Graduation day is an exciting and daunting event for anyone who has spent years of their life buckled down and studying. All that hard work and the late nights, culminates in a chance to don the cap and gown and receive that long-awaited degree.
For 74-year-old Pat Ormond, her graduation day was 42 years in the making, and was shared with her granddaughter, Melody.
“I always knew that I was going to graduate from college,” Melody Ormond told CNN.
“I just never knew that my nana was also going to be there.”
Seventy four-year-old Pat took her first class at Kennesaw State University in Atlanta in 1978, before dropping out to move to Chattanooga, Tennessee.
Over the next 40 years, Pat worked as an accountant and raised her family, taking the occasional college class at the University of Tennessee at Chattanooga (UTC). While her family continued to encourage her to complete her college degree, particularly when she retired, it wasn’t until Melody transferred to UTC that Pat decided to take the plunge.
Realising that over the years she had obtained enough college credits to graduate alongside her granddaughter, the 74-year-old and her 22-year-old granddaughter began attending classes, occasionally bumping into each other around campus.
“One of her classes would end at the same time mine would,” Melody said.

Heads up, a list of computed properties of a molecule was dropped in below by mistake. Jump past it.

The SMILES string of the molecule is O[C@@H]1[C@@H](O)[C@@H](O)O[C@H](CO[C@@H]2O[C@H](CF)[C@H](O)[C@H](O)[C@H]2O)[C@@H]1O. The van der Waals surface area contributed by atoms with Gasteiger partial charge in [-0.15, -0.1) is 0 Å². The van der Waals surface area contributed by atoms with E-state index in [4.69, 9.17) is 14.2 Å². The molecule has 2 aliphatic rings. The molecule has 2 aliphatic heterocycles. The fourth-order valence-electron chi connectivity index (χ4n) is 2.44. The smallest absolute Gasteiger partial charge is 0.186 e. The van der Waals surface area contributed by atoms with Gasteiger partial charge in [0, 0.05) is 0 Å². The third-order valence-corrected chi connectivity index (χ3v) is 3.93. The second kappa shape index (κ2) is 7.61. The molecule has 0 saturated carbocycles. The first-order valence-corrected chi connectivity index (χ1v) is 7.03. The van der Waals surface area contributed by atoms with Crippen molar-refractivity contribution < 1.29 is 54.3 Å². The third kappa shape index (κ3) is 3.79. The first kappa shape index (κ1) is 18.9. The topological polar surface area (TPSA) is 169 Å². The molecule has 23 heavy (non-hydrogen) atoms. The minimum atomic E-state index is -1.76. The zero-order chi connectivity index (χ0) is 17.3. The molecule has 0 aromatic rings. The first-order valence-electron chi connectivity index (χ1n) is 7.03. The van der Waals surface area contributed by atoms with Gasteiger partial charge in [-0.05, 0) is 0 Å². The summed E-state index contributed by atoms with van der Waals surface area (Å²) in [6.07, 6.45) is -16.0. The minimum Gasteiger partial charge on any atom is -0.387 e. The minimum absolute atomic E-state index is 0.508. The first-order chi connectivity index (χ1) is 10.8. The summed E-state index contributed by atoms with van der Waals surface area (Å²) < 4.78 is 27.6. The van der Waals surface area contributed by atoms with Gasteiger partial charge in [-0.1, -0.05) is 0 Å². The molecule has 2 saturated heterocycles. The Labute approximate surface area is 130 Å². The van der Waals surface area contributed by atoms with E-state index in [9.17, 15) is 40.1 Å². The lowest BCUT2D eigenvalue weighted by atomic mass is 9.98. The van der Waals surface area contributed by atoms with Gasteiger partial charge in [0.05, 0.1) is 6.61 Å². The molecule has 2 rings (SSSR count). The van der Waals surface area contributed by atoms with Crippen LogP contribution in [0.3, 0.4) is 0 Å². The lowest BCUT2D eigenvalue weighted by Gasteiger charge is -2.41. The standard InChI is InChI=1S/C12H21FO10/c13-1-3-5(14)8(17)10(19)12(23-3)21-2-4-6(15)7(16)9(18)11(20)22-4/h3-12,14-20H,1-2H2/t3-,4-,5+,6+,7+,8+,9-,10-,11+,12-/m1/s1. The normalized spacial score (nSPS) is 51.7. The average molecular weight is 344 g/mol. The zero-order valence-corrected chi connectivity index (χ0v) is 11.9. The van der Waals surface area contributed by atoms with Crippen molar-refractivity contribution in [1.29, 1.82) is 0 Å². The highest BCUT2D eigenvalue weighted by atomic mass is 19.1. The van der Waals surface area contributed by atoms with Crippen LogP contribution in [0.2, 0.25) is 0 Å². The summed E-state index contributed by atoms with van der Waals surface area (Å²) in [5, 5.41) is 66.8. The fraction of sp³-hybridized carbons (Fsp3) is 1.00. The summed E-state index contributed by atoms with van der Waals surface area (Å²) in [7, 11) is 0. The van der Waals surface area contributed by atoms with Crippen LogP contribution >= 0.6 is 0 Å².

“I would see her and just scream and yell ‘nana!’ until I got her attention.”
However, this year posed a particular challenge with the introduction of online learning.
“It’s definitely more difficult, and I prefer in-class,” Pat told CNN.
“I really enjoyed the discussions and being able to interact with so many people from different backgrounds. Not having those people around made it harder.”
But on November 20, Pat and Melody graduated at a socially distanced ceremony with the rest of the 2020 graduating class. The pandemic meant that the ceremony was held without an audience, but the grandmother and granddaughter were able to walk on stage and receive their degrees one after the other.
“We are so proud to have graduates like Melody Ormond and her grandmother, Pat Ormond, in the UTC class of 2020,” Steven R. Angle, UTC Chancellor, told CNN.
“Together, they personify the determination, commitment and love of lifelong learning we encourage in every UTC graduate.”
Newly decorated with a bachelor’s degree in anthropology, Pat is already embarking on a second degree, a bachelor’s in history, and hopes that her story will inspire others to go after their goals, and realise that time and age are no barriers.
“Learning never stops,” Pat said.
“That’s something that my father instilled in me when I was younger. No matter what you do, learning never stops. Even if it’s auditing a few classes, there’s always that option.”
Image Source: Twitter @the_female_lead